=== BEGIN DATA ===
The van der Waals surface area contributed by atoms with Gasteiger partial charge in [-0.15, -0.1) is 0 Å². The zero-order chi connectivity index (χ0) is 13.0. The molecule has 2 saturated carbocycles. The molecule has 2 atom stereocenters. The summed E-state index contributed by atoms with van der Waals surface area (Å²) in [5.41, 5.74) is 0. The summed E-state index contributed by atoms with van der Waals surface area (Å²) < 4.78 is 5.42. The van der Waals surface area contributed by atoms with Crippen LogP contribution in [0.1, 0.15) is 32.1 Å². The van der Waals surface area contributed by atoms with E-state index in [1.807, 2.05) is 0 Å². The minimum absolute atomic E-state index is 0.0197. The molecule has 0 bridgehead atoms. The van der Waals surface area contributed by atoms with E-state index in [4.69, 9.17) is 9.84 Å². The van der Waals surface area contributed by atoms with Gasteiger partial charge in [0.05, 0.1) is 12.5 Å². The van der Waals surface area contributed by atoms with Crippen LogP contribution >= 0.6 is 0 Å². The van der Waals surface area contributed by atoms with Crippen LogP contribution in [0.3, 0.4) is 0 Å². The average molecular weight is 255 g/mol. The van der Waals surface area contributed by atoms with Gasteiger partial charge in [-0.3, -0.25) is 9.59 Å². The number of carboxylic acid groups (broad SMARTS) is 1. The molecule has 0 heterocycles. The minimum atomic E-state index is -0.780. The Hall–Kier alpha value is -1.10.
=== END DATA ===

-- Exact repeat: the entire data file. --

The van der Waals surface area contributed by atoms with Gasteiger partial charge in [-0.15, -0.1) is 0 Å². The zero-order chi connectivity index (χ0) is 13.0. The molecule has 2 saturated carbocycles. The molecule has 2 atom stereocenters. The summed E-state index contributed by atoms with van der Waals surface area (Å²) in [5.41, 5.74) is 0. The summed E-state index contributed by atoms with van der Waals surface area (Å²) < 4.78 is 5.42. The van der Waals surface area contributed by atoms with Crippen LogP contribution in [0.1, 0.15) is 32.1 Å². The van der Waals surface area contributed by atoms with E-state index in [1.807, 2.05) is 0 Å². The minimum absolute atomic E-state index is 0.0197. The molecule has 0 bridgehead atoms. The van der Waals surface area contributed by atoms with E-state index in [4.69, 9.17) is 9.84 Å². The van der Waals surface area contributed by atoms with Gasteiger partial charge in [0.05, 0.1) is 12.5 Å². The van der Waals surface area contributed by atoms with Crippen LogP contribution >= 0.6 is 0 Å². The van der Waals surface area contributed by atoms with Crippen LogP contribution in [0.3, 0.4) is 0 Å². The average molecular weight is 255 g/mol. The van der Waals surface area contributed by atoms with Gasteiger partial charge in [-0.3, -0.25) is 9.59 Å². The number of carboxylic acid groups (broad SMARTS) is 1. The molecule has 0 heterocycles. The minimum atomic E-state index is -0.780. The Hall–Kier alpha value is -1.10.